We’ve been chatting to Wimpole’s House and Collections Manager, Iain Stewart, about the Edward and Eleanor plaster relief that has returned to Wimpole and the fascinating story behind John Deare, the man who sculpted it…
With around 18,000 objects in our care at Wimpole, it’s fair to say that my favourite things change from time to time.
Every now and again, a visitor or one of our research volunteers brings to light a new piece of information that helps draw my interest to something different in the collection.
Sometimes, it simply depends on my mood, at other times it changes with the movement of light through the house. The way different objects become highlighted by the colours washing in through the windows from the parkland, or through John Soane’s incredible lanterns can vary throughout the year. It’s this wonderful variety that makes it possible to visit Wimpole time and again, knowing you’ll always discover something new.
The object I’m most fascinated by at the moment is known as ‘Edward and Eleanor’, a plaster relief modelled by a sculptor named John Deare. I particularly like this piece for the following reasons.
Firstly, I think Deare has a great story. He enrolled at the Royal Academy School, which went onto give him a pension for a three year stay in Rome, on the condition he sent back a work to the Academy’s annual exhibition. For his exhibition piece he modelled in plaster ‘The Judgement of Jupiter’ with over 20 figures. Emulating history painting of the time, it was the largest 18th-century relief by a British artist. In fact the Academy argued with him over its size (they thought it too big) and it was not sent to London.
Edward and Eleanor was his next relief and it turned out to be Deare’s first and only Royal Academy exhibition. It was commissioned by Henry Blundell and shown in 1788. This relief depicts the legend of Queen Eleanor of Castile, risking her life to suck the poison from a wound her husband, King Edward I, sustained during the crusades. The subject matter and elements of the composition may have been suggested by Angelica Kauffman’s painting of the same subject, exhibited at the Royal Academy in 1776, during Deare’s time as a student.
After Deare exhibited his plaster piece, Sir Andrew Corbet commissioned a marble version for Adderley Hall, in Shropshire. We can’t be absolutely sure, but we think there’s a very good chance that our plaster might have been taken from a mould of this marble version.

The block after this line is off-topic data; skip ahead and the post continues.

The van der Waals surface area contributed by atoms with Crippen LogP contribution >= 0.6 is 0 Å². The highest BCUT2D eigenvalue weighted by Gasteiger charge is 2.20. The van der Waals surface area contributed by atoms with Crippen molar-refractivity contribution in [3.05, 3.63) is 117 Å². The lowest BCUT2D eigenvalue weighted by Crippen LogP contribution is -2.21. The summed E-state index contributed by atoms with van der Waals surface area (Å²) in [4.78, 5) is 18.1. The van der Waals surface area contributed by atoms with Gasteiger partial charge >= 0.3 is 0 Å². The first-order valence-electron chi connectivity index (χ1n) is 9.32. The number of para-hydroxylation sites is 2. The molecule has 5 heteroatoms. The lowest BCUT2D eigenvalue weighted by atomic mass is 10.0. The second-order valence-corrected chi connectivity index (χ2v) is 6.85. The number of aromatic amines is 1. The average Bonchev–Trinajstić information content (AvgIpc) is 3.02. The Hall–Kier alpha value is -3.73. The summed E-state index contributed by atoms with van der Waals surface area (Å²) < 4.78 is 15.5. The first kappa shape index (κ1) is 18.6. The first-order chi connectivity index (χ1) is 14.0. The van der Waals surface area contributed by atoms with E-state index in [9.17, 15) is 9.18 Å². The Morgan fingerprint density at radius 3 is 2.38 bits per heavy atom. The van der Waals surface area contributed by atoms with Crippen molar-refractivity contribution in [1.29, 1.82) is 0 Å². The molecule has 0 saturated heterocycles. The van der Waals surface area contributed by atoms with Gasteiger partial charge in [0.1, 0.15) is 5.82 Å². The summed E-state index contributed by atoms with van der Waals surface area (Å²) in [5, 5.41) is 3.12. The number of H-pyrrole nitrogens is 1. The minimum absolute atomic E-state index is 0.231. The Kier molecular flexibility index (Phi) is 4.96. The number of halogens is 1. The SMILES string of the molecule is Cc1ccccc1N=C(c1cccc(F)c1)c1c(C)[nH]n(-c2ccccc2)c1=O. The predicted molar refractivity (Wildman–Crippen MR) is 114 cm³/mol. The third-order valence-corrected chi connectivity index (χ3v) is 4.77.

Deare was said to be a hard worker, often working late into the night and rarely sleeping before 3am. To improve the accuracy of his figures, he studied anatomy, attended dissections and examined life casts at the Royal Academy.
Finally there are a number of stories surrounding his death. Some say he died of a broken heart after falling in love with the wife of a commander of French troops, which got him thrown into prison. The story I most like to imagine to be true was recorded by J T Smith, who said Deare had slept on a block of marble in the hope that he would find inspiration for his next work, but unfortunately only managed to catch a chill, which killed him in just a few days!
I also really like the story behind the subject Deare chose for this work. As was common practice in the middle ages, Edward and Eleanor had an arranged marriage. However, unlike most, theirs seems to have been a happy marriage. Most accounts show that Edward and Eleanor were devoted to each other, stating that Edward I had no known mistresses, unlike many medieval kings, and was one of the few not to have known to have had children outside of wedlock. In fact, their household records imply a comfortable, even humorous relationship.
Eleanor and the children often travelled with Edward, even on crusades. Apparently an assassination attempt was made on his life, in June 1272. He was wounded in the arm by a dagger that was thought to be poisoned. Like all good stories, this one was later embellished, claiming Eleanor sucked poison from the wound, thereby saving Edward’s life. It is this bedside scene that is portrayed in Deare’s work.
And finally, the relief has had such a long association with Wimpole. It was bought and installed here, removed, lost, and eventually returned.
This repatriation of lost objects is a major part of my work as House & Collections Manager, working with the support of my Curator, Wendy Monkhouse. Once we’d got the plaster back, we knew it was in such a poor condition that it couldn’t be displayed. So, we made the decision to send the work to Cliveden Conservation, a specialist company that repaired and conserved the piece for us.
It’s been away from the Hall for three years, so it was such a pleasure to see it return this year. We have hung it in John Soane’s staircase, using a type of bracket we researched with the help of the Soane Museum. The colour that washes down through the staircase from the skylight, shows up beautifully the remarkable work not just of Deare, but also of Cliveden in their painstaking conservation treatment.
If you haven’t seen it yet then don’t just take my word for it, I thoroughly recommend a trip to Wimpole to take a look for yourself. If you see me in the house, then please do come and say hello and find out if I’ve moved on to a new favourite object yet!